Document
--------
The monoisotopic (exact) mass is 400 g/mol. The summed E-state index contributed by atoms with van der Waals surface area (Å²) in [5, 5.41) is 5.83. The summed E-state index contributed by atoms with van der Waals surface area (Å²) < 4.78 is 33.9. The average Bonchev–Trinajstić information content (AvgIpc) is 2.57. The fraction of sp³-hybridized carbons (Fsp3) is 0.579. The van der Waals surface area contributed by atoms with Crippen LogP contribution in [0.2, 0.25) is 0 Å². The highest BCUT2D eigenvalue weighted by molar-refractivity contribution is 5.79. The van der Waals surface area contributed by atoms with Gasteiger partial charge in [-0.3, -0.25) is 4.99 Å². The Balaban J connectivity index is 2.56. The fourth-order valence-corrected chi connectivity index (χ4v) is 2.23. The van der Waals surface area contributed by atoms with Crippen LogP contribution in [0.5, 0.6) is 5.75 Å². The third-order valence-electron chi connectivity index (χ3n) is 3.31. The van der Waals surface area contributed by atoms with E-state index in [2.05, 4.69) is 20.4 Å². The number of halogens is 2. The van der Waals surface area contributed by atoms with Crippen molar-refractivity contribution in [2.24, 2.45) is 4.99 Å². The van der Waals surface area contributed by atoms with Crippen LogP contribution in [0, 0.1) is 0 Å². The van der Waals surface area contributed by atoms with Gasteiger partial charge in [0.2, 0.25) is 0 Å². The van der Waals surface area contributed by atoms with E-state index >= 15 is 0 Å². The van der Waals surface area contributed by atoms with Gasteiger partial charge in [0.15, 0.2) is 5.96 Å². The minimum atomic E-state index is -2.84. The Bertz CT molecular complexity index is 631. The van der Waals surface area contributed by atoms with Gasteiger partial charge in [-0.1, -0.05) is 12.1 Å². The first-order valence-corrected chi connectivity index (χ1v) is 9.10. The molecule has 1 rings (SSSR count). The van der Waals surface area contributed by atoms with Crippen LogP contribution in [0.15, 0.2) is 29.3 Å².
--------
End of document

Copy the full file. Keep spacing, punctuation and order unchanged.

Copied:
The monoisotopic (exact) mass is 400 g/mol. The summed E-state index contributed by atoms with van der Waals surface area (Å²) in [5, 5.41) is 5.83. The summed E-state index contributed by atoms with van der Waals surface area (Å²) < 4.78 is 33.9. The average Bonchev–Trinajstić information content (AvgIpc) is 2.57. The fraction of sp³-hybridized carbons (Fsp3) is 0.579. The van der Waals surface area contributed by atoms with Crippen LogP contribution in [0.2, 0.25) is 0 Å². The highest BCUT2D eigenvalue weighted by molar-refractivity contribution is 5.79. The van der Waals surface area contributed by atoms with Gasteiger partial charge in [-0.3, -0.25) is 4.99 Å². The Balaban J connectivity index is 2.56. The fourth-order valence-corrected chi connectivity index (χ4v) is 2.23. The van der Waals surface area contributed by atoms with Crippen LogP contribution in [0.5, 0.6) is 5.75 Å². The third-order valence-electron chi connectivity index (χ3n) is 3.31. The van der Waals surface area contributed by atoms with E-state index in [2.05, 4.69) is 20.4 Å². The number of halogens is 2. The van der Waals surface area contributed by atoms with Crippen molar-refractivity contribution in [2.24, 2.45) is 4.99 Å². The van der Waals surface area contributed by atoms with Crippen LogP contribution in [0, 0.1) is 0 Å². The van der Waals surface area contributed by atoms with Gasteiger partial charge in [0.2, 0.25) is 0 Å². The van der Waals surface area contributed by atoms with E-state index >= 15 is 0 Å². The van der Waals surface area contributed by atoms with Gasteiger partial charge in [0.15, 0.2) is 5.96 Å². The minimum atomic E-state index is -2.84. The Bertz CT molecular complexity index is 631. The van der Waals surface area contributed by atoms with Gasteiger partial charge in [-0.1, -0.05) is 12.1 Å². The first-order valence-corrected chi connectivity index (χ1v) is 9.10. The molecule has 1 rings (SSSR count). The van der Waals surface area contributed by atoms with Crippen LogP contribution in [0.15, 0.2) is 29.3 Å².